Walter Chalmers Smith
Opening Voluntary: Meditation – Gerhardt Krapf (1924-2008)
Choral Introit: Iustus es Domine – H. Alexander Matthews (1879-1973)
Hymn Spotlight – “Immortal, invisible, God only wise”
In the fortuitous pairing of the text by Walter Chalmers Smith (1824-1908) with the tune, ST. DENIO, a Welsh song of uncertain origin, we find one of those lasting and inspired matchings that sprang from the musical genius of the great English composer and hymnologist, Ralph Vaughan Williams (1872-1958) and his collaborator the Reverend Percy Dearmer (1867-1936). Indeed, it is not at all an overstatement to assert that their collaborative work in the preparation of The English Hymnal (1906), has left the Anglican and Episcopal churches of the later 20th and 21st centuries in their perpetual debt.
Although time constraints allow us to sing only a selection of the stanzas of this great hymn (as our entrance hymn, #423, today), the entire text and tune are worthy of more extended study. Musically, the tune is of uncertain origin, although it first appeared in Welsh hymnal Caniadau y Cysseger in the year 1839. It is felt, most likely, to have had its origins in the folk ballad and carol traditions of Welsh music.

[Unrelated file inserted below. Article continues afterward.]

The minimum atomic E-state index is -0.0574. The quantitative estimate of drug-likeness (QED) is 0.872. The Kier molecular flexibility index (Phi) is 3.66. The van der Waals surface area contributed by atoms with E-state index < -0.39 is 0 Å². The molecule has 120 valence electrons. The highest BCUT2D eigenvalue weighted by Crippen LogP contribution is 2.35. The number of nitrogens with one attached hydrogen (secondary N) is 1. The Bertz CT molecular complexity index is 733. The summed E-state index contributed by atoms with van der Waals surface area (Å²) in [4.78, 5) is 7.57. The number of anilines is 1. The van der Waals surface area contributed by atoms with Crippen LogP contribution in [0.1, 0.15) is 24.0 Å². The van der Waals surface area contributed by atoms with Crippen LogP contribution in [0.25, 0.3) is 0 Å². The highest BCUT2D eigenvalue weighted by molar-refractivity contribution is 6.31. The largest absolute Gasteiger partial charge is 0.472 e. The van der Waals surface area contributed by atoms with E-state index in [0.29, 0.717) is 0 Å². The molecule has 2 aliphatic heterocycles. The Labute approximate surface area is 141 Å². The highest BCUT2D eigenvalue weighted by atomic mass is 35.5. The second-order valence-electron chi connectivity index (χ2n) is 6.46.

The text is adapted from an original hymn written by Walter Chalmers Smith, a hymnist, poet and minister of the Free Church of Scotland. Although originally published in 1867, it is the edited version prepared by the Reverend Percy Dearmer for The English Hymnal for which Smith is chiefly remembered. Dearmer selected the first three stanzas of Smith’s text and paired them with the first two lines of the original fifth and six stanzas to create the standard hymn known today. Taking as his inspiration a doxology from the pseudo-Pauline letter of 1 Timothy, “To the King of the ages, immortal, invisible, the only God, be honor and glory forever and ever,” Smith creates a hymn of strong praise to God who creates and sustains the lives of all his creatures. The text focuses on the creator of the universe whose visible works in nature testify to his majesty and glory and juxtaposes this with the nearly-apophatic notion of God’s invisible and unknowable essence hidden by the divine light which blinds the senses of mortal beings. To Smith, however, this “hiddenness” of God was not the final word on the subject, as is evidenced by the now-omitted, concluding lines from his original 5th and 6th stanzas:
“But of all thy good graces this grace, Lord, impart –
Take the veil from our faces, the veil from our heart…
And now let thy glory to our gaze unroll;
Through Christ in the story, and Christ in the soul.”